This article examines two countries in Southeast Asia whose foreign policies have diverged from hedging based on several critical domestic political variables: Cambodia (2012-22) and Myanmar (2011-22). In Cambodia, Prime Minister Hun Sen has increasingly centralized political power and weakened democratic opposition to his autocratic rule. Despite the lack of external security threats, he has defied US and EU economic sanctions over deteriorating human rights by unilaterally shifting Phnom Penh's alignment from hedging to bandwagoning with Beijing. This is exemplified by the construction of a Chinese naval base in Ream, as well as Cambodia's assistance in advancing Beijing's regional agenda within the Association of Southeast Asian Nations (ASEAN). (9) In Myanmar, the National League for Democracy (NLD) gradually distanced itself from international fora such as the United Nations and ASEAN due to international condemnation of the military's human rights violations against the Rohingya Muslim minority in 2016-17. This resulted in renewed economic sanctions in 2019, prompting State Counsellor Aung San Suu Kyi to deepen Naypyidaw's strategic partnership with Beijing, promote strict self-reliance and abandon the flexible and proactive hedging displayed by the Thein Sein administration (2011-16). (10) Following the February 2021 military coup, the State Administration Council (SAC) junta has further isolated Myanmar and increased its reliance on China and Russia.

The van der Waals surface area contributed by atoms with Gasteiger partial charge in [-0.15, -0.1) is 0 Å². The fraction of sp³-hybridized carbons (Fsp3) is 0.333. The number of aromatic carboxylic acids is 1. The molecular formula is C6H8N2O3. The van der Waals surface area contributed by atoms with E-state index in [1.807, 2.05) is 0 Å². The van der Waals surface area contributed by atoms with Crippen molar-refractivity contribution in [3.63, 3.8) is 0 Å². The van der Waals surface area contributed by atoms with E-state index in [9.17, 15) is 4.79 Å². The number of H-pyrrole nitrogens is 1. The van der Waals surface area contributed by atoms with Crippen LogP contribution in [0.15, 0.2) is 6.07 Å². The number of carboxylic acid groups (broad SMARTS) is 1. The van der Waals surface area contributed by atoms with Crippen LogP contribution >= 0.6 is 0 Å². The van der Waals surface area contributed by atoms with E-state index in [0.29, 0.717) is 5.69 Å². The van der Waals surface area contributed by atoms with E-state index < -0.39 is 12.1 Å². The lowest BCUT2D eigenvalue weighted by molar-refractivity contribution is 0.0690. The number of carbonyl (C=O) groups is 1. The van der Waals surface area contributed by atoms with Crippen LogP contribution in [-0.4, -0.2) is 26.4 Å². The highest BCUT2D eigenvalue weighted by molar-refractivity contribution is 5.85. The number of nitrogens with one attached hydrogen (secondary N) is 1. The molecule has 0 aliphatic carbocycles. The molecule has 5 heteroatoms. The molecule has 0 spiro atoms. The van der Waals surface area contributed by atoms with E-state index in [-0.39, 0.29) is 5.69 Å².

In the absence of a direct threat to national security and/or bipolar ideological competition, states have little reason to abandon hedging. (11) However, internal threats to regime security can still compel them to do so. As these two case studies will demonstrate, autocratic centralized rule and a lack of independent civil society institutions (as seen in Cambodia), or internal security crises and political dysfunction (as seen in Myanmar), can cause states to forgo hedging strategies even in the absence of external threats. The common theme in these cases is that, when faced with limited restrictions on their power, elites are more likely to prioritize regime interests over national interests.

The article begins with a brief review of the concept of hedging. It highlights the gap in the current literature regarding the role of internal threats in shaping alignment choices and links scholarship on "third world" alignment with that on hedging. It then examines two case studies, Cambodia and Myanmar, to show how they have shifted from hedging strategies to aligning with China (and Russia in the case of Myanmar). Through a comparative analysis of both countries, the article also assesses the impact of internal threats on alignment choices and discusses their implications for the balance of power in Southeast Asia.